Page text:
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Gospel singer Geoffrey Woo

 



Woo to woo M’sians with gospel music

ON THE international scene, gospel music, as a genre, has become popular even in the secular setting. It doesn’t take long for one to realise that Boney M’s “By the Rivers of Babylon” was a popular gospel song that attracted fans from all walks of life.  

Gospel artistes like Jordanaires, Green, and Burke have been known to perform in both secular and religious settings. According to the Wiki-pedia, other gospel singers, such as Rosetta Thar-pe, Golden Gate Quartet and Ward, have even performed gospel music in secular settings, in-cluding the nightclubs.  

“The fact is, people still love gospel music, and it has its fans all over the place,” said local gospel singer for 23 years, Geoffrey Woo, who has five gospel albums to his credit.  

“We see a growth trend in the gospel music genre in Malaysia and Singapore. It is wholesome entertainment and there is nothing wrong if people in the nightclubs want to listen to gospel mu-sic for a change. Jesus himself went to dine with the outcasts of society in his time, when the rest of his peers thought it was unholy to eat with the sinners.” 

Woo, a Chemical Engineering graduate from RMIT, Melbourne, Australia, said he had spent most of his two decades of singing career in Sin-gapore.  

“It is time that I make a comeback to Malaysia. I am a Malaysian and I know my Malaysian friends want to listen to some wholesome gospel music.” 

Will he make it big in Malaysia now that he is planning to sing his own gospel songs throughout the country?  

Most people in their mid-40s can still recall the name Geoffrey Woo from his first two albums, “Sojourn” (1982) and “Into Light” (1985).  

Posing mainly in his smart casual attire, especially for his album covers, Woo defines his compositions as “contemporary pop”. 

“All my songs are originals and they are both unique and meaningful, interlaced with a profound message that is about life,” he said. 

Most people still think that he is a jazz singer, especially since most of the songs he sang in his early days were jazzy.  

“The reason is because the producers themselves wanted the songs to be jazzy,” he said.  

“I am more of a contemporary pop singer. That’s the way I am going to produce my forthcoming albums.” 

In the pipeline is “Geogeny”, his sixth album, which is currently under production at a friend’s studio in Singapore.  

“Geogeny is a composite of his name Geoffrey and “geny”, the root word for Genesis. It simply means the new sounds of Geoffrey’s songs.”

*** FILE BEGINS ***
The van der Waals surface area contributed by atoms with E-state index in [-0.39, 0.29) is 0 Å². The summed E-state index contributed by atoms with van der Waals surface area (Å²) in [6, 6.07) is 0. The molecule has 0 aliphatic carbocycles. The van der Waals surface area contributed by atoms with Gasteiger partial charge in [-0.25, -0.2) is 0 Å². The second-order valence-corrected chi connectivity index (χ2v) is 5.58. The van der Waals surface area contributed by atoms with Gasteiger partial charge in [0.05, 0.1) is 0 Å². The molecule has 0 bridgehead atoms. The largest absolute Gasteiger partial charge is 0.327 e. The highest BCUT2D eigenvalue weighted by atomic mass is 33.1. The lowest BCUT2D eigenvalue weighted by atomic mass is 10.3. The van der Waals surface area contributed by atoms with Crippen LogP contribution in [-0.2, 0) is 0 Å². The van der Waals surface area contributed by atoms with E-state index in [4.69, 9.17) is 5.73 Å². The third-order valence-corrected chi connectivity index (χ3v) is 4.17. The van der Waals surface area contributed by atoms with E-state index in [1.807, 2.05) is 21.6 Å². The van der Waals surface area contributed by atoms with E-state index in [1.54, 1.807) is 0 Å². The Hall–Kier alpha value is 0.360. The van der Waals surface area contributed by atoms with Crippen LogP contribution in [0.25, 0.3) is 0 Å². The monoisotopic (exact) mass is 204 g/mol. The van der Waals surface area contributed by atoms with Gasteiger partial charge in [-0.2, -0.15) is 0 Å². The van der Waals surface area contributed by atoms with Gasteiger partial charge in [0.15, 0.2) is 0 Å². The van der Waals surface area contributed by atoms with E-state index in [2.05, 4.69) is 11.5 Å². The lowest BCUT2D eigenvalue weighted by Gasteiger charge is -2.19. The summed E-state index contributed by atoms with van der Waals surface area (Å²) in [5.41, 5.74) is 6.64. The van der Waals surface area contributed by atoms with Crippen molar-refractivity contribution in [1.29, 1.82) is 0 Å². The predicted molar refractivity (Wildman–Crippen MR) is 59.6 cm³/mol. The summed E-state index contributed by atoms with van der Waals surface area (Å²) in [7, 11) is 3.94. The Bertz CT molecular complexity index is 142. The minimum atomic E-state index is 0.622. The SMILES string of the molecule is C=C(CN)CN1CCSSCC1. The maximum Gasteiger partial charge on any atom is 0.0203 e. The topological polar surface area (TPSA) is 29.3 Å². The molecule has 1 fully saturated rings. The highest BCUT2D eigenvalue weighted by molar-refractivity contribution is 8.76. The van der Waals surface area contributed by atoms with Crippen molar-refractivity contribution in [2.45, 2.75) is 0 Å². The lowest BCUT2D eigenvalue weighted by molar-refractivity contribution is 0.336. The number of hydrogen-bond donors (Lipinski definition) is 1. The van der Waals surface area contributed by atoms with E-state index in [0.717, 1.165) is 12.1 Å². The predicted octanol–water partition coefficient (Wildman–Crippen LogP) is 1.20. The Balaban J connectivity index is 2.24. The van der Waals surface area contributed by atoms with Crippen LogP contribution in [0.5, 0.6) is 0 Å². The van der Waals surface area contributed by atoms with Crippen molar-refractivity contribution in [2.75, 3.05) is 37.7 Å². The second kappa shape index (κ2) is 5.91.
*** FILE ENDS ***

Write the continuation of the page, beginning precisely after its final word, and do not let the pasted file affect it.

Old songs which he released before such as “All Things Are Possible”, “Children of the Light” and “Ayisha” will be redone to give them a fresh new boost. “The rest of the songs in the new album will be songs that have never been recorded be-fore, written over a span of 25 years.” 

The self-taught guitarist said he has always lived by faith. International music website, SoundClick.com describes this as “the special as-pect of his ministry, to be evidence of God’s abi-lity to provide supernaturally.”  

“I have survived all these years as a gospel sin-ger. It’s all through God’s provision,” he said, clai-ming that he has never depended on one stable source of income.  

“I am planning and trusting God that once my next album is completed in the middle of next year, I will be invited to travel to other parts of the world, including Australia, Hong Kong, Indo-nesia, Japan and the United States, besides touring Malaysia and Singapore. I am looking forward to break new grounds, especially as an Asian in the Western market.” 

A member of the Malaysian Christian Songwri-ters Network, Woo also appears on www.soundclicks.com, an international portal of musicians from all genres.  

The third album, “Deeper Than I Can Imagine” (1987), which was a group effort with the Onesi-mus Principle, and was released by Warner Elec-tra Atlantic Records (WEA) in Singapore, sold over 10,000 copies and the title track became one of the Top Ten on the “Burger King Top 10 Chart” in Singapore. Woo contributed three songs on that album. 

“Reprise”, being his fifth album, is a collection of some of the more popular songs in the early days. 

“It was done to help a church to raise funds for its own building,” he said.  

“In the process, I released three singles, inclu-ding “Just One Life Pt.2” which was played by the radio channels in Singapore. It was released in remembrance of Mother Teresa when she passed away. The second single, “More Than Life”, was also aired on radio, being a release for Valentine’s Day.” 

The third single “Just When I Thought It Was Over” was picked up by Singapore Airlines for its inflight music entertainment.  

 




  



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